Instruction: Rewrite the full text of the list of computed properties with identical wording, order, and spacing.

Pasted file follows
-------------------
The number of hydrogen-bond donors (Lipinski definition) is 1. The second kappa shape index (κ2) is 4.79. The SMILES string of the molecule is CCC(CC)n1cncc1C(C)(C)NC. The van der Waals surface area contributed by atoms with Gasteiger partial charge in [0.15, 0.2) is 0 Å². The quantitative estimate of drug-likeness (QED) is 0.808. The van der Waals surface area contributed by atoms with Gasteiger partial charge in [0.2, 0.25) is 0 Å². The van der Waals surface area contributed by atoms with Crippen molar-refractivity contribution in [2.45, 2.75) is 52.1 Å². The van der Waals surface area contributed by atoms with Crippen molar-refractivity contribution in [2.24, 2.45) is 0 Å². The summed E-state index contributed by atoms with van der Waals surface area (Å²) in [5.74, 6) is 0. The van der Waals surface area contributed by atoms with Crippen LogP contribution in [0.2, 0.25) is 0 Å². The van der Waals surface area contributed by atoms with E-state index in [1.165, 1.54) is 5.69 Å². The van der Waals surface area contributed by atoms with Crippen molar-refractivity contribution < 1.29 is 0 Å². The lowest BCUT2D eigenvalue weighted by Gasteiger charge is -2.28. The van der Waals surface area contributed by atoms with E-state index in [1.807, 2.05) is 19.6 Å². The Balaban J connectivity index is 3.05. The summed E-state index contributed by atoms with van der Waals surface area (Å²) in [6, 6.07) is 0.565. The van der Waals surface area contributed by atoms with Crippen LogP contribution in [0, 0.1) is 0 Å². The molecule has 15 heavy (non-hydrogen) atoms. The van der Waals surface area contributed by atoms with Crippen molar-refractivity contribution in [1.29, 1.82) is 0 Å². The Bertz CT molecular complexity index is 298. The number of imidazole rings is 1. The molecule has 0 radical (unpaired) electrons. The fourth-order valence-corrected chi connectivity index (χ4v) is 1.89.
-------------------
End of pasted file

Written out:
The number of hydrogen-bond donors (Lipinski definition) is 1. The second kappa shape index (κ2) is 4.79. The SMILES string of the molecule is CCC(CC)n1cncc1C(C)(C)NC. The van der Waals surface area contributed by atoms with Gasteiger partial charge in [0.15, 0.2) is 0 Å². The quantitative estimate of drug-likeness (QED) is 0.808. The van der Waals surface area contributed by atoms with Gasteiger partial charge in [0.2, 0.25) is 0 Å². The van der Waals surface area contributed by atoms with Crippen molar-refractivity contribution in [2.45, 2.75) is 52.1 Å². The van der Waals surface area contributed by atoms with Crippen molar-refractivity contribution in [2.24, 2.45) is 0 Å². The summed E-state index contributed by atoms with van der Waals surface area (Å²) in [5.74, 6) is 0. The van der Waals surface area contributed by atoms with Crippen LogP contribution in [0.2, 0.25) is 0 Å². The van der Waals surface area contributed by atoms with E-state index in [1.165, 1.54) is 5.69 Å². The van der Waals surface area contributed by atoms with Crippen molar-refractivity contribution < 1.29 is 0 Å². The lowest BCUT2D eigenvalue weighted by Gasteiger charge is -2.28. The van der Waals surface area contributed by atoms with E-state index in [1.807, 2.05) is 19.6 Å². The Balaban J connectivity index is 3.05. The summed E-state index contributed by atoms with van der Waals surface area (Å²) in [6, 6.07) is 0.565. The van der Waals surface area contributed by atoms with Crippen LogP contribution in [0, 0.1) is 0 Å². The molecule has 15 heavy (non-hydrogen) atoms. The van der Waals surface area contributed by atoms with Crippen molar-refractivity contribution in [1.29, 1.82) is 0 Å². The Bertz CT molecular complexity index is 298. The number of imidazole rings is 1. The molecule has 0 radical (unpaired) electrons. The fourth-order valence-corrected chi connectivity index (χ4v) is 1.89.